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Smallest Silicon Particles Light Way For New Sensors, Materials

September 26, 2001
Purdue University
Purdue University researchers have discovered how to harness the light-emitting properties of porous silicon to stabilize the material's surface and direct it to respond to specific chemical environments or cues.

WEST LAFAYETTE, Ind. — Purdue University researchers have discovered how to harness the light-emitting properties of porous silicon to stabilize the material's surface and direct it to respond to specific chemical environments or cues.

The development may allow scientists to tap the unique photoemissive qualities of porous silicon to create new types of drug-delivery systems, or biological and chemical sensors capable of performing real-time measurements in medicine and manufacturing, says Jillian Buriak, associate professor in Purdue's Department of Chemistry.

"We've shown, for example, that we can tailor the surface of a porous silicon wafer to survive within simulated in-vivo conditions, such as those found in blood plasma," Buriak says. "Untreated porous silicon dissolves too quickly to be useful in such environments. By functionalizing the surface, we may be able to develop sensors for use in diagnosing and treating disease."

The procedure also can be used for applications in opto-electronics or integrating light-emitting devices with silicon chips.

The study, published in the 32nd issue of the Journal of the American Chemical Society, details how Buriak, working with doctoral student Michael P. Stewart, used the light emitting properties of porous silicon to carry out an unprecedented chemical reaction on material's surface.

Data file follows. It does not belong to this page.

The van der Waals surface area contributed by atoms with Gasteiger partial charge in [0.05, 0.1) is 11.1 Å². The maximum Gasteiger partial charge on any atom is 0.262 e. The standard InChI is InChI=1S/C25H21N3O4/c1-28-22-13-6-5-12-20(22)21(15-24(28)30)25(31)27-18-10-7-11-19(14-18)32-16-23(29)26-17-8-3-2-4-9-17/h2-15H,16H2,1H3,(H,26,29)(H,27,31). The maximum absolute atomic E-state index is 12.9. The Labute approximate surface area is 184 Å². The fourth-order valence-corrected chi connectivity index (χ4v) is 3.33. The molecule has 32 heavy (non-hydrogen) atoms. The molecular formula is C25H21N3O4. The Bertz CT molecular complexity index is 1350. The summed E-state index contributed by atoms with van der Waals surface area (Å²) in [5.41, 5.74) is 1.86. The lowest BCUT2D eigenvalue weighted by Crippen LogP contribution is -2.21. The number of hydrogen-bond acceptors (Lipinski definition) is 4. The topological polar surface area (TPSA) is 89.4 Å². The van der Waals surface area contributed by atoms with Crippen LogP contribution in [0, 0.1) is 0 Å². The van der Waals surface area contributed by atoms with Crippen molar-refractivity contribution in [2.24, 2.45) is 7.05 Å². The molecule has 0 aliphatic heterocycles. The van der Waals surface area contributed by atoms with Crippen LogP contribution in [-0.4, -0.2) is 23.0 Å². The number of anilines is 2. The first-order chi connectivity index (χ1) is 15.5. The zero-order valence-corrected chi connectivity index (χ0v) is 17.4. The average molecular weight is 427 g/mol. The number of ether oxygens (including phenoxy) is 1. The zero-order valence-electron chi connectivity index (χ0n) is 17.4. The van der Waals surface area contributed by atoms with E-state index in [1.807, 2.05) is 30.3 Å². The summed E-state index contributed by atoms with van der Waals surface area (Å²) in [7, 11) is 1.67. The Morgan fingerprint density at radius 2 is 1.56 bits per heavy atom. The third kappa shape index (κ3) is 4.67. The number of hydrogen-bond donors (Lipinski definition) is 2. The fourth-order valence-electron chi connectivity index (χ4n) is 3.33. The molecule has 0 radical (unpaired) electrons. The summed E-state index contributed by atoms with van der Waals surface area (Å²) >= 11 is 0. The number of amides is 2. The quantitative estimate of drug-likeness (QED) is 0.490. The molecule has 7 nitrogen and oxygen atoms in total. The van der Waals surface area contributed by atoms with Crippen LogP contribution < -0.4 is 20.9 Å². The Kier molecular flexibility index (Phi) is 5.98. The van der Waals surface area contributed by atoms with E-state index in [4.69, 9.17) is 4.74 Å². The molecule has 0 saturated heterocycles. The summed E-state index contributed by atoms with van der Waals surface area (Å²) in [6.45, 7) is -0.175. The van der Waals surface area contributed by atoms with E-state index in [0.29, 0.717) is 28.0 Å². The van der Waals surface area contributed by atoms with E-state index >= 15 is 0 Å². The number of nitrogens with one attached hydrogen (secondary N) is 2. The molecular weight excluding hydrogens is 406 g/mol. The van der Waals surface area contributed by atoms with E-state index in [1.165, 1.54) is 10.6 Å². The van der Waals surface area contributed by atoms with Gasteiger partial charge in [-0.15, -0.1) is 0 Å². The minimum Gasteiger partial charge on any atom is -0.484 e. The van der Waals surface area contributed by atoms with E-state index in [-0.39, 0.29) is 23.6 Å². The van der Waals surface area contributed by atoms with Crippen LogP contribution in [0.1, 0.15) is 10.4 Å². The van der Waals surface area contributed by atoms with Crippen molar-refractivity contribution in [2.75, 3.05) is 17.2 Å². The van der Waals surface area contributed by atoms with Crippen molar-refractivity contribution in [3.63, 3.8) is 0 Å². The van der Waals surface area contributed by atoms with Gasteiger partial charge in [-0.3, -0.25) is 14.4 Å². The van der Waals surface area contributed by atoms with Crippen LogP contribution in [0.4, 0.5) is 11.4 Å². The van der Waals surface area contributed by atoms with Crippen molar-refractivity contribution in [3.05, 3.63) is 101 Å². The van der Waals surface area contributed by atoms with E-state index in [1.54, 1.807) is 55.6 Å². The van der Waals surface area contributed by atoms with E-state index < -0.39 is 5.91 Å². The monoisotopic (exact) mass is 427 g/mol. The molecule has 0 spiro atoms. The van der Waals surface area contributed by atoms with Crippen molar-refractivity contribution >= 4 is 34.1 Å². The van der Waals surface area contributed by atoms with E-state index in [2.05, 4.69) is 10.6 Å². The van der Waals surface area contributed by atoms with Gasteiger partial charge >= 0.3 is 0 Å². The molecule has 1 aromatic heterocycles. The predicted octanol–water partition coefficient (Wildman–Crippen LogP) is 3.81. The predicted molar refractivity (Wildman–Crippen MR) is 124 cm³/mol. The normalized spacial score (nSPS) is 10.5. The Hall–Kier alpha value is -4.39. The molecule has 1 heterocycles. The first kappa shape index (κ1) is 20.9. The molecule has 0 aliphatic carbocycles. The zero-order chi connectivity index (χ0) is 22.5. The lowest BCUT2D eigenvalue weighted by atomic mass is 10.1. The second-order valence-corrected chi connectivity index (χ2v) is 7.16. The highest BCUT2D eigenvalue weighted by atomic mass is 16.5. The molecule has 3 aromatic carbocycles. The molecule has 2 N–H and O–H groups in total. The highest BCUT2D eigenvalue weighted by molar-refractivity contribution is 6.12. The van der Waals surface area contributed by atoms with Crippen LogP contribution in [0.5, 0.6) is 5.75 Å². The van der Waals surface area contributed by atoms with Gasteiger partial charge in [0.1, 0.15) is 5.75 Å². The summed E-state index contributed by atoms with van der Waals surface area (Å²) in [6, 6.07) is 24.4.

The study also is the first to illustrate how nanocrystalline silicon — a form of porous silicon made up of crystals measuring just billionths of a meter in diameter — works to emit light. Nanocrystalline silicon gets its name from nanometer, which is one-billionth of a meter, or about 100,000 times smaller than the width of a human hair.

"This reaction only works on nanocrystalline silicon," Buriak says. "It belongs to this whole field of nanotechnology where properties, such as color and reactivity, can depend on size. If you keep cutting a material down to the nanoscale, you may reach a point where the size will change the properties of the material. It gets really wacky."

Though porous silicon is identical in makeup to the silicon used in many microelectronic and computing applications today, its surface contains tiny openings, or pores. In 1990 scientists discovered that some forms of porous silicon can absorb and emit light, properties that offered promises of powerful new technologies. To date, no commercial devices using the light-emitting powers of porous silicon are available, in part due to stability problems and insufficient output.

"Left untreated, porous silicon is too fragile to hold up to these applications," Buriak says. "Oxygen and water molecules in the air interact with the surface of porous silicon to create a glass-like coating that disrupts its photoluminescent properties."

In 1998 Buriak's research group developed two new routes to protecting the surface from oxidation. The first involved treatment with a Lewis acid and a class of organic molecules. The second outlined preliminary results concerning this white light promoted reaction.